The role played by Sunderland’s own RAF base in one of the defining victories of the Battle of Britain has been immortalised.
A blue plaque has been unveiled marking the events of August 15, 1940, when the Hawker Hurricanes of 607 (County of Durham) Squadron, led by Flt Lt Francis Blackadder DSO, succeeded in defeating the largest daytime raid ever launched by the Luftwaffe on North East England.
The squadron was based at the former RAF Usworth - now the site of Sunderland’s massive Nissan plant - and the plaque has been mounted on the wall of the former Three Horseshoes pub, which served as the airfield’s officers’ mess.
The plaque is the brainchild of the youngsters of 2214 (Usworth) Squadron RAF Air Cadets, who are based close to the pub.
Flt Lt Dave Walmsley said the squadron had been looking for a way to mark the 100th anniversary of the RAF.
“After completion of the replica Moraine Saulnier WW1 aircraft, the cadets were looking for something to commemorate the RAF’s 100 years”, said Dave, an officer and former cadet at Usworth squadron.
The raid was the biggest the Germans had ever launched in daytime and they never tried anything as big again because they had taken such a beating, but Francis Blackadder is not known about at all.Flt Lt Dave Walmsley
“The idea of a lasting memorial to the RAF’s aviation heritage in the region seemed appropriate, in recognition of its 100th birthday.
“The raid was the biggest the Germans had ever launched in daytime and they never tried anything as big again because they had taken such a beating, but Francis Blackadder is not known about at all.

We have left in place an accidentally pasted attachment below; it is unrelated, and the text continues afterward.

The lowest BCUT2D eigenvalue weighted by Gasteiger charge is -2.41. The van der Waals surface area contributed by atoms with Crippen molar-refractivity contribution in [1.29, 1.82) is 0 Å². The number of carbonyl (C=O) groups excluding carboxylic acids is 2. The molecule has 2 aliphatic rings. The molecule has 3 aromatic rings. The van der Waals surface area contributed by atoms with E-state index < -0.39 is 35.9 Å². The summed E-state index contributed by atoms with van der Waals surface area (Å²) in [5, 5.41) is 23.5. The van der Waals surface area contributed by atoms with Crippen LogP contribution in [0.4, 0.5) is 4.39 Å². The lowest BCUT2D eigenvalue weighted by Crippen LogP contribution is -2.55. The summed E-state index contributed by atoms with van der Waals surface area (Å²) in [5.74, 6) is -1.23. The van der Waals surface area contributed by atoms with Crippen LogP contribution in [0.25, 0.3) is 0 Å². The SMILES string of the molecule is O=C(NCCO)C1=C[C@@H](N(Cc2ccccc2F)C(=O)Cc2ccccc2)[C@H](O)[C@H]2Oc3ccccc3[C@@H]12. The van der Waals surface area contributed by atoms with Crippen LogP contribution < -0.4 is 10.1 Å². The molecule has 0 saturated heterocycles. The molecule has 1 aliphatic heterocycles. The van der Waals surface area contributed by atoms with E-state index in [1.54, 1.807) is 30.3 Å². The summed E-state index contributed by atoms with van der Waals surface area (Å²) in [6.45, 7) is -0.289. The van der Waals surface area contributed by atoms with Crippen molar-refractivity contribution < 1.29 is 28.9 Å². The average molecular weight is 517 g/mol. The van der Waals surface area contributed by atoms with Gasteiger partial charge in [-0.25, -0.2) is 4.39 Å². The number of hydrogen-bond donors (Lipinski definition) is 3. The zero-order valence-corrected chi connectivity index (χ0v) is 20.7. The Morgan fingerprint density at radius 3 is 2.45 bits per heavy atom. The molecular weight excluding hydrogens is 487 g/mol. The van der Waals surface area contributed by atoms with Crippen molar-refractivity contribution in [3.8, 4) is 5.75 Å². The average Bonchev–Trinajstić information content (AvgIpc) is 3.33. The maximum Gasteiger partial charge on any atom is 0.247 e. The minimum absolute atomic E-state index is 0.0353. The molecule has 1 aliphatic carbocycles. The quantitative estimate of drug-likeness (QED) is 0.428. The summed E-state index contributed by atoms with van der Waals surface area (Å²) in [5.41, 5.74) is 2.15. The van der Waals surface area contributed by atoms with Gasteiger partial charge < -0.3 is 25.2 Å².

“It is particularly fitting that the cadets are involved because when Blackadder left the RAF, he became officer in charge of the Northumbria wing of the Air Training Corp.”
The plaque, which features the crests of the RAF, 607 (County of Durham) Squadron and 2214 (Usworth) Squadron, RAF Air Cadets, was unveiled by Mayor of Sunderland Coun Lynda Scanalan and is funded by the city council’s Washington committee.
John Rostron, of the Washington Trust, which is identifying sites for more plaques, said: “This is the first of six that we hope to put up between now and June next year.
“We are trying to promote local heritage to local people with it being a new town.”
High Street Leisure took over the pub two months ago and is in the process of rebranding it as Rustica Trattoria.
Marketing manager Grace Noon said: “Dave Walmsley approached me and told me this was happening.
“We were delighted to help - this is something of historical significance.”